For many, turning 60 is a milestone that demands lavish gifts. For others, it's simply an event to be whisked under the carpet. Martha Claussen, who has been involved in the racing industry for close to 20 years, envisioned another way of celebrating the start of her sixth decade on earth. She is asking that any family, friends and racing industry colleagues honor her by making a donation to the Permanently Disabled Jockeys Fund (PDJF).
The native of Buffalo, New York, rode horses in her youth and fell in love with horse racing in her teens by making a 10-minute drive over the Peace Bridge to Fort Erie, Ontario. She graduated from the University of Miami and moved to Texas where she was affiliated with International Management Group (IMG) for 10 years, managing tennis tournaments.
In 1997, Claussen joined Sam Houston Race Park as publicity director. She was responsible for all racing information for Thoroughbred and American Quarter Horse live meets and quickly began to know the jockey colony. She admired both the rising stars and the stalwart veterans and always referred to them as underrated athletes. In turn, the riders were always willing to share their stories and give of their time. Claussen often joked that working with jockeys was much more enjoyable than with the stars of the men's and women's professional tennis tour.
Claussen continues to assist Sam Houston with their racing publicity and serves as the coordinator of the Q-Racing Aces, a fan education initiative created by the American Quarter Horse Association (AQHA). She is also a freelance feature writer for several publications including The Paulick Report, Southern Racehorse, Horseplayernow Magazine and SureBet Racing News. She was honored by the American Horse Publications in 2013 for her SureBet feature on jockey Tad Leggett, who was paralyzed in a spill in 2010.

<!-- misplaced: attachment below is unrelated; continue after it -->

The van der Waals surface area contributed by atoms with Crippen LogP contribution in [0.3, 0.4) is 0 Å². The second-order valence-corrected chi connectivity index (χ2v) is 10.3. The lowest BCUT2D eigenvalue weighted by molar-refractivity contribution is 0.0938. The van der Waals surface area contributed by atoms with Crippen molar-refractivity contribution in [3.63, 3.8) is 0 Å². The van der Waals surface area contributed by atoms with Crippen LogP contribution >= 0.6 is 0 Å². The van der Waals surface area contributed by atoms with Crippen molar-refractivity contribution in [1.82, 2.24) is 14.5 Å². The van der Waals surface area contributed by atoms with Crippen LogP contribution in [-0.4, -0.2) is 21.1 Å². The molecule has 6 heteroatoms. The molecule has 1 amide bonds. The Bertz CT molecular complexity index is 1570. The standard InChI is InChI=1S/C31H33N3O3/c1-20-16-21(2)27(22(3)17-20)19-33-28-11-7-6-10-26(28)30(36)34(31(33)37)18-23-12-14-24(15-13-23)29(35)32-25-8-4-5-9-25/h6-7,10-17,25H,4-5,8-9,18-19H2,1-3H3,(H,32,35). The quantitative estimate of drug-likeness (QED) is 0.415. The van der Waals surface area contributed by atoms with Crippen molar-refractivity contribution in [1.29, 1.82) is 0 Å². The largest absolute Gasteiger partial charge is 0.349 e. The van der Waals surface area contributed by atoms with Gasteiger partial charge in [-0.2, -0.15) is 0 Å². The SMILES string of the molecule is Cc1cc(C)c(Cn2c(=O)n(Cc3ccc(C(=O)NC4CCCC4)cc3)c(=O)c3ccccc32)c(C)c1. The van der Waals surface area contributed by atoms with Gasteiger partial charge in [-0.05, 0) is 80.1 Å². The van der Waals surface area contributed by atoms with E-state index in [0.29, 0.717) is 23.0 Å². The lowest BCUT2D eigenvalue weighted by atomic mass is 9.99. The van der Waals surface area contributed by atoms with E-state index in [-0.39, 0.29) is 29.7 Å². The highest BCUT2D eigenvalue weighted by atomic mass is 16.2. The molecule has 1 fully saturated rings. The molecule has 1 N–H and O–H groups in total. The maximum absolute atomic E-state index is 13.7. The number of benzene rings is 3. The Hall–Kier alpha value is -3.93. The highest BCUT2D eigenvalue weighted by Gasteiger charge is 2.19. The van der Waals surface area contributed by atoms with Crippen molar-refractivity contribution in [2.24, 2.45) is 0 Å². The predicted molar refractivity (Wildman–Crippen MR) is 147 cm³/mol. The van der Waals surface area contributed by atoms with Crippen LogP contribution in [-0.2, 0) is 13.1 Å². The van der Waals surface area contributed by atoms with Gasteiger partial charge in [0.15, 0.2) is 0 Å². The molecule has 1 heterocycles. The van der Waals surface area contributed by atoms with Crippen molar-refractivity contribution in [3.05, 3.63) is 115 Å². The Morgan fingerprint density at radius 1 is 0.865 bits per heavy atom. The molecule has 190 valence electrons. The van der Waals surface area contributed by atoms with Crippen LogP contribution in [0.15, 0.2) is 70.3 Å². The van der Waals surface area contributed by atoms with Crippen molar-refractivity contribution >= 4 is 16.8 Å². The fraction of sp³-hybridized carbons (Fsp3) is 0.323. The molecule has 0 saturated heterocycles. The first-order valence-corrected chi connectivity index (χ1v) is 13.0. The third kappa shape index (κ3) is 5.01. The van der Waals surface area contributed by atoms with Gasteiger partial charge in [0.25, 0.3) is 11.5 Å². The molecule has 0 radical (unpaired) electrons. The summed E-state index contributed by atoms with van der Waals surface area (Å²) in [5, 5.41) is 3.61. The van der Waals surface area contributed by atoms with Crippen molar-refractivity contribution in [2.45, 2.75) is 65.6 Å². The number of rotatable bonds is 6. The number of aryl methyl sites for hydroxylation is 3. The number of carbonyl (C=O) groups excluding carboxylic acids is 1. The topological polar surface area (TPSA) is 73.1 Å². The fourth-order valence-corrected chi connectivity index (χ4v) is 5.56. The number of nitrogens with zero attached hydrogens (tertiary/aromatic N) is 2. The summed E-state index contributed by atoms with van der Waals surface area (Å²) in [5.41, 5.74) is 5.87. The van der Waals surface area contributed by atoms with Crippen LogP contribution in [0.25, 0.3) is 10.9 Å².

“Writing that story and hearing the first-hand accounts from both Tad and his wonderful wife, Tina, really moved me,” said Claussen. “They were both so courageous and positive throughout the horrific accident and arduous road to recovery. Tina gave so much credit to Nancy LaSala and the PDJF for their assistance and encouragement.”
Several months ago when her family asked what she wanted for her 60th birthday, Claussen mulled it over and came up with her wish.
“I am so fortunate to have good health, a wonderful family and a career that I love,” she said. “The best gift I could imagine would be to ask for donations for the Permanently Disabled Jockeys Fund.”
She reached out to G.R.Carter, who is a board member of the 501(c)(3) public charity that provides financial assistance to former jockeys who have suffered catastrophic on-track injuries.
“I told her that I loved the idea,” said the all-time leading Quarter Horse rider. “Martha is a ray of sunshine for our industry. She supports our sport with such passion and enthusiasm and always has a smile on her face. What a cool idea from a special lady!”
Months ago, when she thought about turning 60, her first response was to say she hoped she didn't look “that old.” Now she looks forward to August 2 in a whole new light.
“I hope that PDJF will receive donations so that more funds will be available for any rider injured doing the job that he or she loves,” said Claussen. “That would be the best birthday gift imaginable. But if people want to tell me I don't look 60, that would be icing on the cake!”
Tax deductable donations can be made online at pdjf.org or by mailing a check, payable to the Permanently Disabled Jockeys Fund, P.O. Box 803, Elmhurst, IL 60126.
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